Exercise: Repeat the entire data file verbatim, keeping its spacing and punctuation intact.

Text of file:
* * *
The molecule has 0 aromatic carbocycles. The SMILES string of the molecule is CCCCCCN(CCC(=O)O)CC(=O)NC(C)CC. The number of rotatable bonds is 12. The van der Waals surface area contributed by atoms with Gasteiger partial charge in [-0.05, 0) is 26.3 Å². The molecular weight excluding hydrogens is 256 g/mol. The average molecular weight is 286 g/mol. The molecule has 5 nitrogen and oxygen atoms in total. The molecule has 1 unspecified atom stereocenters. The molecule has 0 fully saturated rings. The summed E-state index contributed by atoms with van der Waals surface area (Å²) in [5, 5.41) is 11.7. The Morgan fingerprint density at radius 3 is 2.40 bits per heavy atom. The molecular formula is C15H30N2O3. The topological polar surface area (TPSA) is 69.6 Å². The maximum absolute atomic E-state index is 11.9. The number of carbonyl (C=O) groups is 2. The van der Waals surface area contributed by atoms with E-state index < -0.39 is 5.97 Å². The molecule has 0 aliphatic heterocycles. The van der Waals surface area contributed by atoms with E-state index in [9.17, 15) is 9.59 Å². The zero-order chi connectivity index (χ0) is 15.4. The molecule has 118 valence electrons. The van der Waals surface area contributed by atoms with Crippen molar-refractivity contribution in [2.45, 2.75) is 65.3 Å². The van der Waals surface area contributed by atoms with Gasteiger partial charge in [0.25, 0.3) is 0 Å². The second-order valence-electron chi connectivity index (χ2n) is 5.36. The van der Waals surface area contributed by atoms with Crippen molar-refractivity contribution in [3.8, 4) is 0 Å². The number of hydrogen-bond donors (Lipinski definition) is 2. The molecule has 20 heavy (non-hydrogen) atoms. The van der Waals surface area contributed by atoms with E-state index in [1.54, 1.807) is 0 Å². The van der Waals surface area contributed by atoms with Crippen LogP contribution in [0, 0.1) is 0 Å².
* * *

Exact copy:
The molecule has 0 aromatic carbocycles. The SMILES string of the molecule is CCCCCCN(CCC(=O)O)CC(=O)NC(C)CC. The number of rotatable bonds is 12. The van der Waals surface area contributed by atoms with Gasteiger partial charge in [-0.05, 0) is 26.3 Å². The molecular weight excluding hydrogens is 256 g/mol. The average molecular weight is 286 g/mol. The molecule has 5 nitrogen and oxygen atoms in total. The molecule has 1 unspecified atom stereocenters. The molecule has 0 fully saturated rings. The summed E-state index contributed by atoms with van der Waals surface area (Å²) in [5, 5.41) is 11.7. The Morgan fingerprint density at radius 3 is 2.40 bits per heavy atom. The molecular formula is C15H30N2O3. The topological polar surface area (TPSA) is 69.6 Å². The maximum absolute atomic E-state index is 11.9. The number of carbonyl (C=O) groups is 2. The van der Waals surface area contributed by atoms with E-state index < -0.39 is 5.97 Å². The molecule has 0 aliphatic heterocycles. The van der Waals surface area contributed by atoms with E-state index in [9.17, 15) is 9.59 Å². The zero-order chi connectivity index (χ0) is 15.4. The molecule has 118 valence electrons. The van der Waals surface area contributed by atoms with Crippen molar-refractivity contribution in [2.45, 2.75) is 65.3 Å². The van der Waals surface area contributed by atoms with Gasteiger partial charge in [0.25, 0.3) is 0 Å². The second-order valence-electron chi connectivity index (χ2n) is 5.36. The van der Waals surface area contributed by atoms with Crippen molar-refractivity contribution in [3.8, 4) is 0 Å². The number of hydrogen-bond donors (Lipinski definition) is 2. The molecule has 20 heavy (non-hydrogen) atoms. The van der Waals surface area contributed by atoms with E-state index in [1.54, 1.807) is 0 Å². The van der Waals surface area contributed by atoms with Crippen LogP contribution in [0, 0.1) is 0 Å².